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House Senate GOP Leaders Announce Lawsuit Reform as Top Priority for 2006

Senator Glenn Coffee and Rep. Todd Hiett along with Rep. Kevin Calvey, Senators Cliff Branan and Ron Justice take questions from the press after the announcement of their 2006 lawsuit reform agenda. Senator Glenn Coffee and Rep. Todd Hiett along with Rep. Kevin Calvey, Senators Cliff Branan and Ron Justice take questions from the press after the announcement of their 2006 lawsuit reform agenda.

House and Senate Republican leaders today announced meaningful lawsuit reform as the top priority for the upcoming 2006 legislative session.

Speaker of the House Todd Hiett and Senate Republican Leader Glenn Coffee said enacting meaningful lawsuit reform is a must if the state wants to attract and keep good jobs.

Coffee and Hiett said the burden of passing the omnibus lawsuit reform in the 2006 legislative session rests solely on Senate Democrat leaders, who have blocked meaningful lawsuit reform the past three years on behalf of their trial lawyer allies. The GOP leaders said if the Senate can't or won't pass a real reform bill early in the session, there is little chance that an agreement can be reached in 2006.

Hiett and Coffee pointed out that Senate Democrats gutted the Justice and Common Sense Act during the 2005 session, even though the measure easily passed the House of Representatives and had widespread support across the state.

"Hardworking Oklahomans deserve better job opportunities, higher wages and lower healthcare costs," said Speaker Todd Hiett (R-Kellyville). "Fundamental lawsuit reform is the most important thing we can do for Oklahoma in the upcoming session. Junk lawsuits create a hidden tax on all Oklahomans, while trial lawyers manipulating the system line their pockets from jackpot awards."

"Oklahoma is losing good jobs and missing out on opportunities to attract new ones because of our inability to keep up with neighboring states that have passed real lawsuit reform. Which major employer will be the next to leave our state if the Legislature fails to stop lawsuit abuse in 2006?" stated Coffee (R-Oklahoma City). "Senate Democrats need to make their choice: Do they want to help attract good jobs to Oklahoma by passing meaningful, comprehensive reform, or do they want to continue their fight to keep the trial lawyers on the gravy train?"

Senate Democrats have consistently tried to kill meaningful lawsuit reform. In 2003 and 2004, watered-down lawsuit reform bills passed the Democrat-controlled state Legislature and were signed into law by the governor.

"Even though trial lawyers have controlled the Senate for many years, this is a chance for Senate Democrats to show they can lead and do the right thing," said Hiett. "Now is the time for true reform. The Democrats have no more excuses."

The Justice and Common Sense Act aims to create a stronger economic climate, reduce health care costs and increase access to quality health care in Oklahoma by stopping junk lawsuits in the state's legal system. Hiett said that as the legal system in Oklahoma has grown increasingly abusive, people from all walks of life now fear they could become the target of lawsuits.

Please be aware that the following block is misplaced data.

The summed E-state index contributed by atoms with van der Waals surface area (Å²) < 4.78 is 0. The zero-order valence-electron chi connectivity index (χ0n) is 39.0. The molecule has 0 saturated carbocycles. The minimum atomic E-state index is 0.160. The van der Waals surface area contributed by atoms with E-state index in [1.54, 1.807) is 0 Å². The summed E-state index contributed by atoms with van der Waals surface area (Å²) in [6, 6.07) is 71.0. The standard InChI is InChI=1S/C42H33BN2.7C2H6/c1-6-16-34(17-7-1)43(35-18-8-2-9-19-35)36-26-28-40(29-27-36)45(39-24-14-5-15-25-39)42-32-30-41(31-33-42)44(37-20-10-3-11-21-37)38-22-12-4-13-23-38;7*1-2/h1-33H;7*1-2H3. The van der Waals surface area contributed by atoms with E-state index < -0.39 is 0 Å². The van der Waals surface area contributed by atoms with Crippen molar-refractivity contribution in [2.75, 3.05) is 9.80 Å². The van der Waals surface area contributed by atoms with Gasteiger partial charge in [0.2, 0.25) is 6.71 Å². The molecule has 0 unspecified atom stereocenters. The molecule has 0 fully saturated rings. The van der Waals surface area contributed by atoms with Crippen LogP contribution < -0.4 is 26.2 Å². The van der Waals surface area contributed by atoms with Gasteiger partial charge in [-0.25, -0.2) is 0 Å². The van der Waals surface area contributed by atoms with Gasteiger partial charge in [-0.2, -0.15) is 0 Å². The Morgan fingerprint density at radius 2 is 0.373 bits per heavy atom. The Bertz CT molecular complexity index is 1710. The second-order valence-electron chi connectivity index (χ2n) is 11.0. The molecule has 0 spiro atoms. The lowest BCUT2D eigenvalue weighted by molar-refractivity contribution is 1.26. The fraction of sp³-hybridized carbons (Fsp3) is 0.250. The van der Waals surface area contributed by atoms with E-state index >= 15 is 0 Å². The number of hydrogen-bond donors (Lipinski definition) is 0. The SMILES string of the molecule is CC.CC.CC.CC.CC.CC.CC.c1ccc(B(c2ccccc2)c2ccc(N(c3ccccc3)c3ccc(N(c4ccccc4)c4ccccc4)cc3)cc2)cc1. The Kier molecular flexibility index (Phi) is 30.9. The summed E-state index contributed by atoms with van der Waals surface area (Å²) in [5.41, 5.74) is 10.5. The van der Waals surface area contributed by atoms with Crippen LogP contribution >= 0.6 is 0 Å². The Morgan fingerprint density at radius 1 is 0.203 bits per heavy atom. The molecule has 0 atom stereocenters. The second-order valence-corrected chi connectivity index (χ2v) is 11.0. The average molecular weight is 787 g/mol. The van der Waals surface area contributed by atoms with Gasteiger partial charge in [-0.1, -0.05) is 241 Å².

Coffee said Oklahoma's abusive lawsuit climate makes healthcare more expensive. Doctors must pay huge malpractice insurance costs to protect themselves, and the cost is passed on to patients.

The Justice & Common Sense Act will tackle five major areas of reform:

1. Quick and Fair Compensation for Injured People: The Justice and Common Sense Act will make it easier for injured people (plaintiffs) and defendants with strong cases to win on summary judgment, rather than going through the painful, expensive and difficult process of a trial.

2. No more Hunting for "Deep Pockets" in Lawsuits:

*Joint and Several Liability reform: Right now, lawyers fishing for jackpot verdicts use "joint and several liability," the so-called "deep pocket" rule, that holds each defendant in a legal action responsible for the entire amount of damages a plaintiff seeks, regardless of the degree of responsibility. The rule means trial lawyers hunt for financially lucrative defendants. The solution is a proportionate liability rule, under which defendants will only be responsible for their relative share of damages. Oklahoma has a weak proportionate liability rule - the Justice and Common Sense Act will replace the current weak rule with a true proportionate liability standard.

3. Cleaning up Class Action: An important and legitimate part of Oklahoma's legal system, class action suits in recent years have unfortunately turned into a shakedown racket for some trial lawyers. In a notorious case against Jiffy Lube in Oklahoma, attorneys collected millions in fees while the clients got coupons for car service. Cleaning up class action will address two areas.

*If clients get coupons, the lawyers get coupons.
*Limit "contingency" fees: Lawyers will be paid for the hours they actually work, just like everyone else in Oklahoma.

4. Reduce Health Care Costs for Hardworking Oklahomans:

*Putting limits on non-economic damages (a comprehensive cap on non-economic damages) - Money for pain and suffering should be set at common sense levels. Right now, the system is too often abused, hurting both injured people and defendants.
*Greater freedom for doctors to give free care to disadvantaged and indigent Oklahomans - Doctors will be able to provide charity care without worrying about insurance.

5. Common Sense Protection for Business Owners:

*Lawyers sue businesses that make products that have already been approved by the federal government as safe. This will end under the new system. *Choice-based products that everyone knows can be harmful - such as fast food - should not be subject to lawsuits.

Contact info
Senate Republican Assistant's Office- (405) 521-5654